Almonds do bring in the most revenue per kilogram of all food crops, but with mediocre returns relative to saner crops. If we wanted to maximize revenue for water consumed, we should grow spinach, strawberries, raspberries and blueberries. Moreover, spinach and berries are row crops, which means their acreage can be rotated or fallowed as conditions warrant.

Almond trees need to be  irrigated year-round, every year.  In drought years, when there is little rainfall and no water to import, almond growers pump obscene amounts of water from aquifers (some 100,000 to millions of years old) until the land literally breaks and sinks. The acreage under these almond farms is sinking up to 11 inches per year, breaking roads, bridges and aqueducts.

Almond farmers are privatizing a public resource, groundwater, and socializing the cost of their irresponsible behavior (pollution, broken shared infrastructure.)  Until we attain the political will to drastically reduce and regulate almond farms, don't buy almond products.  Please spread the word that vegan is not always good for the environment or the earth.

Tuesday, January 29, 2019

The View from Flyover Country

This is a review that I posted to Goodreads* in 2018.

I've been telling so many people to read this book, follow Sarah Kendzior on Twitter @sarahkendzior and to listen to her podcast (with Andrea Chalupa,) Gaslit Nation.

This is a compilation of her essays, originally published in newspapers between 2012-2014, organized roughly by theme. This can appear repetitive on the surface, but pay close attention to the dates and the world events she cites.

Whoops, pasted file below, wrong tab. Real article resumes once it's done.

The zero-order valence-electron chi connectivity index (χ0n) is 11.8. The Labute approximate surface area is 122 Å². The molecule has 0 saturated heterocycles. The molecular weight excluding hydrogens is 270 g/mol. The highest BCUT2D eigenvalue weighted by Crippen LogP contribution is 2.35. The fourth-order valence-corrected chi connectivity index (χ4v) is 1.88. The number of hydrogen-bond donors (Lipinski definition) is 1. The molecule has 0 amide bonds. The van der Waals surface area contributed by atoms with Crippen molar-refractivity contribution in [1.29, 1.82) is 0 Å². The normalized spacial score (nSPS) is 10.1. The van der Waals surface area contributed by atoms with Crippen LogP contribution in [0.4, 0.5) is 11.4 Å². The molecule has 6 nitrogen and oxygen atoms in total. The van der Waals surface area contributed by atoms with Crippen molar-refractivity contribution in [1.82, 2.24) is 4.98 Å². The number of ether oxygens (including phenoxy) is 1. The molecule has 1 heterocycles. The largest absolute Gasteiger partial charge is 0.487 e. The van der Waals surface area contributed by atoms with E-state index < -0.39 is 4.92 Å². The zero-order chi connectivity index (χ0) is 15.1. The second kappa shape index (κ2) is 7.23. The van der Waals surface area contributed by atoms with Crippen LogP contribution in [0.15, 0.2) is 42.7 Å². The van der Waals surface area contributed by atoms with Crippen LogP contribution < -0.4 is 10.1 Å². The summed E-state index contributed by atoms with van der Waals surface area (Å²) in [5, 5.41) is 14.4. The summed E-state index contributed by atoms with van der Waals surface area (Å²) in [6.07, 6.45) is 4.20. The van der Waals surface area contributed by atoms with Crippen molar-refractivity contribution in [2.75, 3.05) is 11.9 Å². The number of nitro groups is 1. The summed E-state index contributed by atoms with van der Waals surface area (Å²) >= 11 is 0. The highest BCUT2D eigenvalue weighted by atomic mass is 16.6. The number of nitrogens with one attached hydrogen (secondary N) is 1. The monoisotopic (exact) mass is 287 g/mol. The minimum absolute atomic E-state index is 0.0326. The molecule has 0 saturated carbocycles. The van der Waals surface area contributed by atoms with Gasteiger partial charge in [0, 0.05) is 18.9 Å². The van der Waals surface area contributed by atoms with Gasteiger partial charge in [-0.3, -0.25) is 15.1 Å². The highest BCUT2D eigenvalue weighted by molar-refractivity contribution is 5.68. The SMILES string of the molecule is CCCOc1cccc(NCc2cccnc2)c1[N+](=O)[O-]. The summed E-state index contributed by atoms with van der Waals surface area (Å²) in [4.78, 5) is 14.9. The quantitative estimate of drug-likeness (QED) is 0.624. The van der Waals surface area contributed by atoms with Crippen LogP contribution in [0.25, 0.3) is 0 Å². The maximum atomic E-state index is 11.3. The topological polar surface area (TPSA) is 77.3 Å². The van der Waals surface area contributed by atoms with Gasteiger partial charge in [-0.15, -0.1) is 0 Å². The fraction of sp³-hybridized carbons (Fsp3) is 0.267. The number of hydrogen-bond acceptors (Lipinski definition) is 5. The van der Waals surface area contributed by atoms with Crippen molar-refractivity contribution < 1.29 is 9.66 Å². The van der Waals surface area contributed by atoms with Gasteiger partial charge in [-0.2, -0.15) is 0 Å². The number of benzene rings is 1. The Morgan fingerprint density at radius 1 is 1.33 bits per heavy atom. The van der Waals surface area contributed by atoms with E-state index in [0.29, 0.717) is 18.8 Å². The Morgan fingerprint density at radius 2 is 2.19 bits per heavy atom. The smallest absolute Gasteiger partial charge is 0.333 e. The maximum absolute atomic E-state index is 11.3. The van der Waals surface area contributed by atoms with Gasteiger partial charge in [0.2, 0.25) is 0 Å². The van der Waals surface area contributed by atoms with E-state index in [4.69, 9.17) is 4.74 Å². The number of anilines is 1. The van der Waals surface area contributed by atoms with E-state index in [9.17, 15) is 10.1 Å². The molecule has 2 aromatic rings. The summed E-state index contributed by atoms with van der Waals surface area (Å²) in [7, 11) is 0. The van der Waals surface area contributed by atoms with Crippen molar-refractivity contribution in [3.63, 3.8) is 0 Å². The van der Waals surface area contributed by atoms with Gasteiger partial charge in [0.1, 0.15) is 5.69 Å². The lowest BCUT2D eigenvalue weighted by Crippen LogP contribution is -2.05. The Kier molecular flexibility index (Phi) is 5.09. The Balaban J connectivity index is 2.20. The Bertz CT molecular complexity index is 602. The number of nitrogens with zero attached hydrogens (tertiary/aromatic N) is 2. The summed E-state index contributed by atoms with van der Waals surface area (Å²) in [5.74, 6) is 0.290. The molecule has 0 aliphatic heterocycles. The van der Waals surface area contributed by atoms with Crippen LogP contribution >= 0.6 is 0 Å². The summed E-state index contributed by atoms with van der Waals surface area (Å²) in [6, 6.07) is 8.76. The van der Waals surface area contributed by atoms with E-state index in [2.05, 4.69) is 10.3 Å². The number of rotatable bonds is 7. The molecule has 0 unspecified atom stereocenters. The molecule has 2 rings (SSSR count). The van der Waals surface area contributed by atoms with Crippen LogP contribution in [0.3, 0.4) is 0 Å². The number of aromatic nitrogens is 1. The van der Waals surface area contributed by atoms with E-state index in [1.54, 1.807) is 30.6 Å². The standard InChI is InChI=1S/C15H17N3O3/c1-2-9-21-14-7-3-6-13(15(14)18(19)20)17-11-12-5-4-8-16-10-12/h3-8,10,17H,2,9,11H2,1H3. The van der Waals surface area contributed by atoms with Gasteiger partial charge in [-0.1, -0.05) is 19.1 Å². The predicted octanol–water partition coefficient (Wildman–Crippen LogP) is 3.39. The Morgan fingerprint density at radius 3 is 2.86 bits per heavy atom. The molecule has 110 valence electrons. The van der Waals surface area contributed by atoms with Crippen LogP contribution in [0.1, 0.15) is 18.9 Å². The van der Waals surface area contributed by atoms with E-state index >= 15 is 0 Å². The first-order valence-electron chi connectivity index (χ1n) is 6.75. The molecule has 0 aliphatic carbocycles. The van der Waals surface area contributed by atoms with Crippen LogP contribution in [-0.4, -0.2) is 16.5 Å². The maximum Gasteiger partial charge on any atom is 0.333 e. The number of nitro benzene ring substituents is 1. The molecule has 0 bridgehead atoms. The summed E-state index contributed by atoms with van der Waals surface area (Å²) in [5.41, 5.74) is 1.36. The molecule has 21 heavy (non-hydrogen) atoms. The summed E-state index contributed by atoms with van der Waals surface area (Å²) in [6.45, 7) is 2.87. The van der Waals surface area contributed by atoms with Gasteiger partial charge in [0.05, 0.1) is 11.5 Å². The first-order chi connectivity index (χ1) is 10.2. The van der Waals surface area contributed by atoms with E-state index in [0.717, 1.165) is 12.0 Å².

You can pick up and start reading anywhere.

I highly recommend "The Political Consequences of Academic Paywalls" on pages 136-141. Dr Kendzior received her PhD studying authoritarian regimes in Central Asia. The for-profit journal business model is an inconvenience for physical scientists like myself. But having access to her published research, "Inventing Akromiya: The Role of Uzbek Propagandists in the Andijon Massacre," meant life and death for Uzbeks applying for political asylum.

Russian-backed propagandists honed their skills in Uzbekistan, and then trained their sights on the US. A decade after inventing Akromiya, they invented Antifa.

She is a uniquely qualified voice to explain the larger pattern that we see in current US politics.

Never stop looking critically.

Never stop complaining.

It matters.